While Penguin Random House, HarperCollins and Simon & Schuster have their own large print collections, both Braille and large print are again infrequently offered in independent publishing. Things seem to be gaining some traction in Canada, though. Mid-size indie House of Anansi committed to translating the 2019 Griffin Poetry Prize winners into both digital and print Braille. And, impressively, Coach House Books recently published Amanda Leduc’s Disfigured: On Fairy Tales, Disability and Making Space as paperback, audiobook, PDF and EPUB. Leduc and Coach House also ensured it’s available as e-Braille, print Braille and DAISY audio, thanks to a partnership with the Centre for Equitable Library Access and the National Network for Equitable Library Service.
Integrated and unusual access
Many publishers might not offer access because of budget limitations or not prioritising disabled readers – but disabled-led projects often position access as necessity. And where non-disabled publishers might view e-books and audiobooks as simply other formats in which to sell a standard product, disabled people are re-imagining the very form of books.
A small example of an experimental UK publication is the anthology I co-edited in 2017 with Khairani Barokka and Daniel Sluman, Stairs and Whispers: D/deaf and Disabled Poets Write Back. I collected audio content from 50 contributors, and curated ten captioned video-poems (four in British Sign Language). Barokka and I wrote alt-text descriptions of visuals. In the paperback, access URLs are printed next to each poem, essay and photograph. In the e-book, you can click links to audio or video versions while reading. But, although extensive, much of the book’s access is only available via YouTube or SoundCloud.
Stairs and Whispers’ accessibility exists because many disabled people volunteered time beyond their payment, and because three disabled co-editors found a publisher willing to produce a digital version close to what we envisioned. Like many UK poetry presses, Nine Arches has yet to produce e-books as part of regular publishing – but the low-budget Stairs and Whispers evokes exciting possibilities for the format.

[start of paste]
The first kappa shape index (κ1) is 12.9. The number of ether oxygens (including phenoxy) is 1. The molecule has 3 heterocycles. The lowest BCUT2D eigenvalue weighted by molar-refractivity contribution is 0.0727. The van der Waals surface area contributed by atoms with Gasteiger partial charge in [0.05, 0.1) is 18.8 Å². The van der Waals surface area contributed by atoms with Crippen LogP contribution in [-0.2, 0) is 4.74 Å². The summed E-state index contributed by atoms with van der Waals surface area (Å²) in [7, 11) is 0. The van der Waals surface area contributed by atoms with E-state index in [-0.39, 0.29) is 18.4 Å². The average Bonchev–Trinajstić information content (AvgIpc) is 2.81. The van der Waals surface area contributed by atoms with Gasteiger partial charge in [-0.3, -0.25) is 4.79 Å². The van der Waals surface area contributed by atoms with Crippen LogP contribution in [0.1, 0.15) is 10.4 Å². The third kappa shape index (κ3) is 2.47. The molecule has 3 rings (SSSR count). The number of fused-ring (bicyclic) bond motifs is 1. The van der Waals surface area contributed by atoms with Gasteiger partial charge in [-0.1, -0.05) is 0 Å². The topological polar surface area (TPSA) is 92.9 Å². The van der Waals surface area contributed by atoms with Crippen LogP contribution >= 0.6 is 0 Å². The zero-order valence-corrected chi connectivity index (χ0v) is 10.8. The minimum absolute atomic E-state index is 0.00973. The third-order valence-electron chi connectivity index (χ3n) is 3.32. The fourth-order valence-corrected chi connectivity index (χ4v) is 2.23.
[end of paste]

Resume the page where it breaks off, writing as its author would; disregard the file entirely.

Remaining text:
Over in California, editor Alice Wong is set to release her second collection of essays by and about disabled people on 30th June, Disability Visibility: First Person Stories from the 21st Century. Vintage Books will publish it as e-book, audiobook and paperback. To increase access, Wong is commissioning a disabled writer to write a plain language version for free download from her website.
She tells me, “I may not get another opportunity like this, so I want it to reach as many people and make it as accessible as possible. Another disabled writer is writing a discussion guide that will be on my website for download as well. I want to offer these two free things because not everyone can afford a book either, which is another access consideration important to me.”
While Disability Visibility is with a large publisher, Alice’s previous collection is self-published and has less ‘professional’ but excellently-integrated access. Resistance and Hope: Essays by Disabled People has free text and audio versions downloadable to own, both with an image description of the book’s cover. The mp3 is accompanied by a document detailing timestamps for the purpose of fast-forwarding to specific essays.
This last detail is vital, as having audio and text at the same time is something many disabled people need. The current model of having to choose between print, audiobook and e-book doesn’t allow for simultaneous listening and reading, switching back and forth when tired, or multimedia creativity. As these examples demonstrate, some of the most thoughtful or unusual ideas come from disabled people ourselves.
Things have definitely improved for book access in the past decade. But I can’t wait to see what disabled folk come up with when consulted in the decision-making of larger publishers – or given proper indie funding to provide the imaginative access we’re best-positioned to design.